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Childhood Mental Health: Bipolar Depression

Description

Although rare in young children, bipolar disorder , or manic-depressive illness , can appear in both children and adolescents. Bipolar disorder, which involves unusual shifts in mood, energy, and functioning, may begin with either manic, depressive, or mixed manic and depressive symptoms. It is more likely to affect the children of parents who have the disorder. 20 to 40% of adolescents with major depression develop bipolar disorder within 5 years after depression onset.
Existing evidence indicates that bipolar disorder beginning in childhood or early adolescence may be a different, possibly more severe form of the illness than older adolescent- and adult-onset bipolar disorder. When the illness begins before or soon after puberty, it is often characterised by a continuous, rapid-cycling, irritable, and mixed symptom state that may co-occur with disruptive behaviour disorders, particularly attention deficit hyperactivity disorder (ADHD) or conduct disorder , or may have features of these disorders as initial symptoms.

Symptoms and Signs

Symptoms are divided into manic and depressive symptoms.

1. Manic Symptoms

  • Severe changes in mood: either extremely irritable or overly silly and elated.
  • Overly-inflated self-esteem; grandiosity.
  • Increased energy.
  • Decreased need for sleep: ability to go with very little or no sleep for days without tiring.
  • Increased talking: talks too much, too fast; changes topics too quickly; cannot be interrupted.
  • Distractibility: attention moves constantly from one thing to the next.
  • Hypersexuality: increased sexual thoughts, feelings, or behaviours; use of explicit sexual language.
  • Increased goal: directed activity or physical agitation.
  • Disregard of risk: excessive involvement in risky behaviours or activities.

2. Depressive symptoms

  • Persistent sad or irritable mood
  • Loss of interest in activities once enjoyed
  • Significant change in appetite or body weight
  • Difficulty sleeping or oversleeping
  • Physical agitation or slowing
  • Loss of energy
  • Feelings of worthlessness or inappropriate guilt
  • Difficulty concentrating
  • Recurrent thoughts of death or suicide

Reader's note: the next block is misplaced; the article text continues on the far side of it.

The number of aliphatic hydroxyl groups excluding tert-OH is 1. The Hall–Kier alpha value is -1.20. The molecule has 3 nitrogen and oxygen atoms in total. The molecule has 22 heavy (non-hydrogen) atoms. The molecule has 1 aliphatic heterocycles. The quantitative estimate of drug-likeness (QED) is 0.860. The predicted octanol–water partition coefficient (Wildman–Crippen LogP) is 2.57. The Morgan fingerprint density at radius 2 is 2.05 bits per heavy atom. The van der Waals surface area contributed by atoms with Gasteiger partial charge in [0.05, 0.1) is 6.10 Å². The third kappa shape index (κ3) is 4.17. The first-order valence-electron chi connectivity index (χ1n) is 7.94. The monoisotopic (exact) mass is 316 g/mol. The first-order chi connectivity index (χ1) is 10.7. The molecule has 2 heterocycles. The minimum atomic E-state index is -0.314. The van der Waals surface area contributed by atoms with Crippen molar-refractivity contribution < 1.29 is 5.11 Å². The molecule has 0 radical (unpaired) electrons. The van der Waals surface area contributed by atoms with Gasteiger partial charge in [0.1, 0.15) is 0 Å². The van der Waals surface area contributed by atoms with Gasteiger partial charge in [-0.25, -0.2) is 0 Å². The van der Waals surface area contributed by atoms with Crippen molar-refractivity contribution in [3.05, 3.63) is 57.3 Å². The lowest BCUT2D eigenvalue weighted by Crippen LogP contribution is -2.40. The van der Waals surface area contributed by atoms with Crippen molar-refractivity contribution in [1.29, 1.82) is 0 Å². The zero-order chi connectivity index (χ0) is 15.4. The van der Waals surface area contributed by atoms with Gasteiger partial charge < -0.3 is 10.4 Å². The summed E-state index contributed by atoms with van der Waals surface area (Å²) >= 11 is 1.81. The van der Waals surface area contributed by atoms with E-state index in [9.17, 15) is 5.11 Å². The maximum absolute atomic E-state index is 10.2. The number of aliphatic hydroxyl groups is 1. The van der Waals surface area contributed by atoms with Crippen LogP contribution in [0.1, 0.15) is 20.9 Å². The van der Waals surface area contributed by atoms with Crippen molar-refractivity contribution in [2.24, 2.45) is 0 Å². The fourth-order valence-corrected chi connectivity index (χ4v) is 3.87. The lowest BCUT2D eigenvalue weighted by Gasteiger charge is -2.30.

Symptoms of mania and depression in children and adolescents may manifest themselves through a variety of different behaviours.
When manic, children and adolescents, in contrast to adults, are more likely to be irritable and prone to destructive outbursts than to be elated or euphoric.
When depressed, there may be many physical complaints such as headaches, muscle aches, stomach aches or tiredness, frequent absences from school or poor performance in school, talk of or efforts to run away from home, irritability, complaining, unexplained crying, social isolation, poor communication, and extreme sensitivity to rejection or failure. Other manifestations of manic and depressive states may include alcohol or substance abuse and difficulty with relationships.

Diagnosis and Treatment

Once the diagnosis of bipolar disorder is made, the treatment of children and adolescents is based mainly on experience with adults, since as yet there is very limited data on the efficacy and safety of mood stabilising medications in youth.
The essential treatment for this disorder in adults involves the use of appropriate doses of mood stabilisers, most typically lithium and/or valproate , which are often very effective for controlling mania and preventing recurrences of manic and depressive episodes. Research on the effectiveness of these and other medications in children and adolescents with bipolar disorder is ongoing. In addition, studies are investigating various forms of psychotherapy , including cognitive-behavioral therapy , to complement medication treatment for this illness in young people.

The information in this page is presented in summarised form and has been taken from the following source(s):
1. National Institute of Mental Health: http://www.nimh.nih.gov


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  http://www.hon.ch/Dossier/MotherChild/child_mentalhealth/bipolar_depression.html Last modified: Jun 25 2002